Turn MIDI data into stepper motor music!

I was doing my usual, browsing YouTube when I saw some floppy drive music. Having known that floppy drives are controlled by stepper motors, I decided to make my own stepper motor sound generator.

I had seen that people had done this before, but every instance had either not shared the code or their code was highly flawed and/or limited.

Having been learning C++ in school, I decided to put my skills to use.

What I wanted really to do was make a code that was simple and easy to use and modify. And that is exactly what I did!

The Overall Process

To start off, I thought out what needed to be done. In the most basic of terms, I needed to extract MIDI data and turn it into a speed that made a stepper motor create the corresponding pitch.

Extracting MIDI Data
This part was rather easy. By utilizing the MIDI library, I could interpret the MIDI data, and send it to another function to control the speed.

Controlling the Steppers
The A4988 stepper motor drivers have two pins that directly control stepper motion; STEP and DIR. DIR controls whether the motor spins clockwise or counterclockwise depending on the state, and STEP moves the stepper one step every time it is pulled high (how much depends on the microstepping resolution). Since the sound isn’t affected by direction, I simply set it as low (or just connect it to ground). Now I can just step the motor using a digitalWrite command.

The Challenge
The main challenge in dealing with this project was that I wanted to drive multiple stepper motors at once, so using a delay() command was out of the question (otherwise the motors wouldn’t run simultaneously). Instead, I used the micros() command to calculate the duration to pulse the steppers. Since there is going to be different speed values for each stepper motor, I turned the speed variables into arrays, with their index corresponding to the motor number and MIDI channel. I originally used the millis() command, but found that it lacked resolution to produce different pitches.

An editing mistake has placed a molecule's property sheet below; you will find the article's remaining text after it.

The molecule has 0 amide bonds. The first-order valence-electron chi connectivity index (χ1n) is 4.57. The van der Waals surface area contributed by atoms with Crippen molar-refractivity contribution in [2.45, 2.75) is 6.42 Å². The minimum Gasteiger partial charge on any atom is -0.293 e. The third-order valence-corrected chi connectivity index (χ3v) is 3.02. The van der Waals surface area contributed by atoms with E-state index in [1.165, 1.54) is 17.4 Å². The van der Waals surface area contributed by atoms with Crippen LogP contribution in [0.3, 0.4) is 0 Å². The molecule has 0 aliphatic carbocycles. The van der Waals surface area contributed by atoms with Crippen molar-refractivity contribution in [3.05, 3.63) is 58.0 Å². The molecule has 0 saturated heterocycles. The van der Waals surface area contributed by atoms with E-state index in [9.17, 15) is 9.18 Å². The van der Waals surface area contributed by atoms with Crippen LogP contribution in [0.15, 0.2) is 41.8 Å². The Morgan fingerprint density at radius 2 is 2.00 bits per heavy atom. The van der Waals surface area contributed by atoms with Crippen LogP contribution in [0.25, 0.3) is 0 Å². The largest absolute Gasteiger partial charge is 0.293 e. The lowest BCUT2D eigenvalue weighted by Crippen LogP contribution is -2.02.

Using an array to control the speed of the stepper motors meant that I could use a single variable for all the motors, and this gives the ability to have the arduino control any number of steppers, just by changing the array size!

Speed Calculations
In a test, I sent a 440 Hz square wave (using the tone command) to the step pin and found that the stepper motor created an A440 pitch. Since the speed value sent to the stepper function was the period in microseconds, I simply converted the note frequencies to the period. I put these values in another array called pitchValues, with their index corresponding to the MIDI note value. Using the array also allowed me to control the playable range of the stepper. I made it so that a speed value of zero is considered stop.

Using an array instead of a calculation meant that there was complete control over the speed of each note, effectively setting a range for the instrument. Also, when a stepper motor is near its resonant frequency, it produces a very terrible noise (looks like it is stalling out). You can identify what that is and change the value for the pitch by an octave to solve this. For me, the resonant frequency was around F3, so I had to change E3, F3, and F#3 by an octave to fix this. (You can check this using the “Tune Stepper.ino” code)

Creating a USB MIDI Device
I wanted to make the device be seen as a MIDI device so I did a little digging and found that you could change the firmware of the AVR chip on the board. The firmware could be HIDUINO or mocuLUFA. I decided on mocuLUFA, because it had a dual boot option, so I could easily reprogram the Arduino without having to re-flash the AVR chip. I could simply connect a jumper on the ICSP header to switch between USB MIDI and USB Serial.”